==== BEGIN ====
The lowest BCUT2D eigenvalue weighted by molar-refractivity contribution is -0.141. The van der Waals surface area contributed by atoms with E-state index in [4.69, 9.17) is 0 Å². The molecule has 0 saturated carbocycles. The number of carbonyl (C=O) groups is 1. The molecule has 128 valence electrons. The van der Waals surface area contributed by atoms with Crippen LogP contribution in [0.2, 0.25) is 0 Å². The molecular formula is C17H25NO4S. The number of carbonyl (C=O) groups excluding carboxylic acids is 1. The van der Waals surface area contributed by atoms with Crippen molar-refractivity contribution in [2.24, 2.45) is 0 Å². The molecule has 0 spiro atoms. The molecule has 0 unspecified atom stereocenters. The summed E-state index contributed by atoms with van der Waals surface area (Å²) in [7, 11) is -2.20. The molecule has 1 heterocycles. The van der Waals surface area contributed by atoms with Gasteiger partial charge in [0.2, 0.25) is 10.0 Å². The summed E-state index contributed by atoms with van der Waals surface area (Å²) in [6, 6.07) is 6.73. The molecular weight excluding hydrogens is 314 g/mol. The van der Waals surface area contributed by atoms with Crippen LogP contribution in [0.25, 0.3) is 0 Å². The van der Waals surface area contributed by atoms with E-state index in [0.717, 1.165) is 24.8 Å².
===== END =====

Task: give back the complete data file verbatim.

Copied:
The lowest BCUT2D eigenvalue weighted by molar-refractivity contribution is -0.141. The van der Waals surface area contributed by atoms with E-state index in [4.69, 9.17) is 0 Å². The molecule has 0 saturated carbocycles. The number of carbonyl (C=O) groups is 1. The molecule has 128 valence electrons. The van der Waals surface area contributed by atoms with Crippen LogP contribution in [0.2, 0.25) is 0 Å². The molecular formula is C17H25NO4S. The number of carbonyl (C=O) groups excluding carboxylic acids is 1. The van der Waals surface area contributed by atoms with Crippen molar-refractivity contribution in [2.24, 2.45) is 0 Å². The molecule has 0 spiro atoms. The molecule has 0 unspecified atom stereocenters. The summed E-state index contributed by atoms with van der Waals surface area (Å²) in [7, 11) is -2.20. The molecule has 1 heterocycles. The van der Waals surface area contributed by atoms with Gasteiger partial charge in [0.2, 0.25) is 10.0 Å². The summed E-state index contributed by atoms with van der Waals surface area (Å²) in [6, 6.07) is 6.73. The molecular weight excluding hydrogens is 314 g/mol. The van der Waals surface area contributed by atoms with Crippen LogP contribution in [0.25, 0.3) is 0 Å². The van der Waals surface area contributed by atoms with E-state index in [0.717, 1.165) is 24.8 Å².